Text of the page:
Triablogue calls me out!
Paul Manata, at Triablogue, gave a cute effort of trying to debunk one of the articles on my site strongatheism.net, where I debunk Mr. Alvin "personal memories are 100% truthful" Plantinga. Here are some highlights from our favourite presuppositionalist:
1) Plantinga confuses nothing like what Tremblay accuses Plantinga of here. Plantinga actually goes through excruciating detail to define terms like 'rationality.' He does so in terms of "proper function."Actually, since Plantinga's definition of "proper function" demands design, his definition of "rationality" is hokum, so I hardly saw the need to mention his silly fallacy in that regard. But since you're going to bring it up, Manata, by all means shoot your own foot...
2) The bulk of Plantinga's career has sought to undermine Tremblay's "definition" of rationality. Indeed, on Tremblay's definition, since we do indeed know that the world has been here for more than 5 minutes, or that our wife is not a robot, and we cannot prove this on the evidential basis of other propositions, that does not mean all humans are "irrational." Actually, Tremblay's case is self-referentially incoherent since, if Tremblay claims to know it, he would have to "validate it only with objective evidence" (whatever that means). But, after he does so, we can ask if he "knows" that he has validated the original claim to knowledge. If so, he must "validate it only with objective evidence." Obviously an infinite regress can be seen here.This kind of juvenile infinite regress can be applied to any claim to knowledge. Manata's reply describes little more than a petulant little child asking "why? why? why?" over and over. In practice, we pass judgment on the evidence presented for a proposition and decide for ourselves whether the evidence is relevant or not. We don't waste our time in constant validation. And of course, unlike Manata's Christian nihilistic worldview, mine has an end point: the axioms.
3) Tremblay says that Plantinga confuses "instinct with rationality." Actually, Plantinga's argument is that the idea that our beliefs are aimed at truth, given N & E, is low or inscrutable.Yes, that is what Plantinga claims. Manata at least scores high on reading comprehension. However, my response concerned the fact that N&E together only pertain to instincts, NOT rationality (which is the product of a personal process of evolution, and far too subtle to be captured by fundamental and vague factors like N and E, just as basic knowledge of chemistry is not sufficient to extrapolate to the complexity of, say, what it means for me to love my wife), and that therefore any epistemic examination on Plantinga's part can only be construed as complete if we assume that thought, which is partly molded by rationality, is purely the product of instinctual behaviour.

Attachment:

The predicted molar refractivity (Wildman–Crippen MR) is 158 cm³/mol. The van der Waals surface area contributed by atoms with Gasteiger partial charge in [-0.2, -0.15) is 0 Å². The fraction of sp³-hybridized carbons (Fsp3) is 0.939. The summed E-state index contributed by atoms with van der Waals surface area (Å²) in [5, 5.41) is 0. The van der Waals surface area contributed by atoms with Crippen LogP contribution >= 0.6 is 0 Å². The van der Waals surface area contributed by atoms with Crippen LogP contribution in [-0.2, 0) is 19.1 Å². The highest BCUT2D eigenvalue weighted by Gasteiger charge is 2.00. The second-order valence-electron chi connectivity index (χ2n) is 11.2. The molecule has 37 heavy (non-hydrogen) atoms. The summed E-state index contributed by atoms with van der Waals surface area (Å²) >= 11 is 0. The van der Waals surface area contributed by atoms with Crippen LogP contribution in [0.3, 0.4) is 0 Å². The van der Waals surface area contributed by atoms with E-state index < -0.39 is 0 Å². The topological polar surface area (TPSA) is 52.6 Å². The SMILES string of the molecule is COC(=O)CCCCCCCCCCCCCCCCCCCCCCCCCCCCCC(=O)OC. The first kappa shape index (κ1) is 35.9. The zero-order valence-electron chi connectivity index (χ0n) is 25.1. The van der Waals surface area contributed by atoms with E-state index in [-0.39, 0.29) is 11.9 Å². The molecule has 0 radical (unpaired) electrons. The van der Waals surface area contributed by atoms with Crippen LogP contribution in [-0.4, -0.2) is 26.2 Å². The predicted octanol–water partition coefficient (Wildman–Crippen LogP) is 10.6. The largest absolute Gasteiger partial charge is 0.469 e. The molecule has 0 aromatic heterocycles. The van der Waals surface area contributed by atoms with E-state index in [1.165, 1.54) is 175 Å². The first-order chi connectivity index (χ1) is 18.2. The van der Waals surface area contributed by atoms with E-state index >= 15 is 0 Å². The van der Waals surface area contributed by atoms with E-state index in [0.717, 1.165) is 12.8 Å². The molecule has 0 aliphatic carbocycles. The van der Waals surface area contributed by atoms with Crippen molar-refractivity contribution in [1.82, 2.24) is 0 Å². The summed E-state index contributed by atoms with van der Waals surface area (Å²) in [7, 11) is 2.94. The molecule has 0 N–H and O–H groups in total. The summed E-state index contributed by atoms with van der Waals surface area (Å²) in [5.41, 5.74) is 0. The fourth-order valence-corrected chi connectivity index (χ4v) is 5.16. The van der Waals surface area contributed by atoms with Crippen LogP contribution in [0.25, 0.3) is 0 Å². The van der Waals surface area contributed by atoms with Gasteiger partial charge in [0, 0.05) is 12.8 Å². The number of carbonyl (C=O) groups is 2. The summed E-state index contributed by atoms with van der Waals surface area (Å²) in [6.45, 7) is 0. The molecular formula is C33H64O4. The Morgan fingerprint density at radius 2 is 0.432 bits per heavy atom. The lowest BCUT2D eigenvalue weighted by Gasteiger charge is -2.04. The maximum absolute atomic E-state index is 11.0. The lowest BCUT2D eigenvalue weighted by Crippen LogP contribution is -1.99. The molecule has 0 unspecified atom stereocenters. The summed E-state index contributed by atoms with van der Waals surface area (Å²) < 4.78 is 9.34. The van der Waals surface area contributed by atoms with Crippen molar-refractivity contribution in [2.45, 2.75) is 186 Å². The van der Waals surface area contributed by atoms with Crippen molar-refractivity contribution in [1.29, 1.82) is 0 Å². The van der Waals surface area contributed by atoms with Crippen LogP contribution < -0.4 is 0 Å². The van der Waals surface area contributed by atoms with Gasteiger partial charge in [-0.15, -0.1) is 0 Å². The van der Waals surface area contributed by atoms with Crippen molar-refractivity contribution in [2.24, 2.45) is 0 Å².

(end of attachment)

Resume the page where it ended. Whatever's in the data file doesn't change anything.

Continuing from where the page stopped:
This is, of course, patent nonsense. Plantinga's claim is that we should evaluate our truth-generating faculties solely on the standpoint of being molded by an evolutionary process, while excluding the correcting effects of rationality. Based on this extreme simplification, Plantinga concludes that we cannot trust our truth-generating faculties. Plantinga is refuting a caveman from a Geico ad, not a modern human being. We might as well say that, because Von Neumann didn't know anything about the Internet, we shouldn't trust computers to give us correct information about IP packets.
2. Tremblay is stuck on deontological justification, while Plantinga is addressing the alethic aspect of knowledge.This is the sound of a worldview clash completely whizzing past Manata's head.
I hope I don't need to answer this nonsense any further. I would, however, like to mention another point that whizzed right past Manata's head. He contrasted my proposition that our sensory perception is necessarily valid with my proposition that a Matrix-style scenario is possible. However, he completely failed to note the part he himself quoted right after I said that:
But why should we consider this possibility as having any epistemic importance whatsoever?Never mind what I said about Manata. The man obviously failed reading comprehension. How can I be contradicting myself on an epistemic issue when one of the two propositions has no epistemic importance?